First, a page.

Learn Events Handling and Data Binding with Pipes in Angular

Introduction

In this article, we will learn data binding features and transform bound data with pipes. It provide a great interactive user experience, and we want to bind DOM elements to component properties. so, the component properties can change the look and feel as needed. here, We are going to use bindings to change element colors or styles based on data values. update font size based on user preferences, or set an image source from a database field. we want to notification of user actions and other events from the DOM. so the component can respond.

For example, we can respond to a click on a button to hide or show images. so, we want the best of both worlds using two-way binding to set an element property and receive event notifications of user changes to that property. further, we’ll use Angular’s property binding to set HTML element properties in the DOM, we’ll understand how to handle user events such as a button click with event binding, and also how to handle user input with two-way binding.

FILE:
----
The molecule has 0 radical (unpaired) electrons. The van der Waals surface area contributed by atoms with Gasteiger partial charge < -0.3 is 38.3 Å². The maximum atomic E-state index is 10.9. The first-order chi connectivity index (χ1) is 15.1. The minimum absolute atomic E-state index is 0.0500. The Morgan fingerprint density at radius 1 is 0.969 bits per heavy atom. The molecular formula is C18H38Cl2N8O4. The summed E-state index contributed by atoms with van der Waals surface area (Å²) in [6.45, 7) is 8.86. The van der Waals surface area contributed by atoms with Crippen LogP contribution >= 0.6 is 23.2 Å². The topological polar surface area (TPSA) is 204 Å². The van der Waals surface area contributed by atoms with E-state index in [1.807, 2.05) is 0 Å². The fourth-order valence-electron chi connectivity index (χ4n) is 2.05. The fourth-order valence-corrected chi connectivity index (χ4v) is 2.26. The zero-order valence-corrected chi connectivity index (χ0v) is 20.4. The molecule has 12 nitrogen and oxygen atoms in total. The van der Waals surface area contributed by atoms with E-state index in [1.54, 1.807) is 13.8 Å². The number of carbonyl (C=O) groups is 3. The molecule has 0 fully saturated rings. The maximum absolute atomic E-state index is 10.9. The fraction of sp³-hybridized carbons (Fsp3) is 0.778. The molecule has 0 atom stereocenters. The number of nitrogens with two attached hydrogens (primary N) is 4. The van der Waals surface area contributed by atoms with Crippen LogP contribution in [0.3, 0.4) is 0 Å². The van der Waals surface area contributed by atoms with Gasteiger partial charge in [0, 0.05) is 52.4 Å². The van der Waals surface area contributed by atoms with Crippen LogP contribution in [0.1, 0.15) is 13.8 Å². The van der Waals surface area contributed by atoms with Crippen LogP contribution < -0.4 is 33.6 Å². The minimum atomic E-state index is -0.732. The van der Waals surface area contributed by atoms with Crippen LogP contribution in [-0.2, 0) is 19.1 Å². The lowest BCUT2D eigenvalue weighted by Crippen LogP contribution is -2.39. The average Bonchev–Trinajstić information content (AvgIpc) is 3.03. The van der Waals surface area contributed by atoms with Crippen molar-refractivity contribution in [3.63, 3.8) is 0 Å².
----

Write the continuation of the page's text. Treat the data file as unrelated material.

After that, we’ll discover how to transform bound data with pipes. And here once again is our application architecture. We have the first cut of our Car list component, but it doesn’t have any interactivity. In this module, we’ll use data binding features to add interactivity to the Car list component. Let’s get started

Property Binding

Property binding allows us to set a property of an element to the value of a template expression. In the following example, we bind the source property of the image element to the imageUrl property of the Car. defining the source of the image from information in our component class. Our binding target is always enclosed in square brackets to the left of the equals and identifies a property of the element.

<img [src]='Car.ImageUrl' >

The binding source is always enclosed in quotes to the right of the equals and specifies the template expression. here, is a similar binding using interpolation.

 <img src={{Car.ImageUrl}}>
 
 <img src='http://example.com/{{Car.ImageUrl}}'>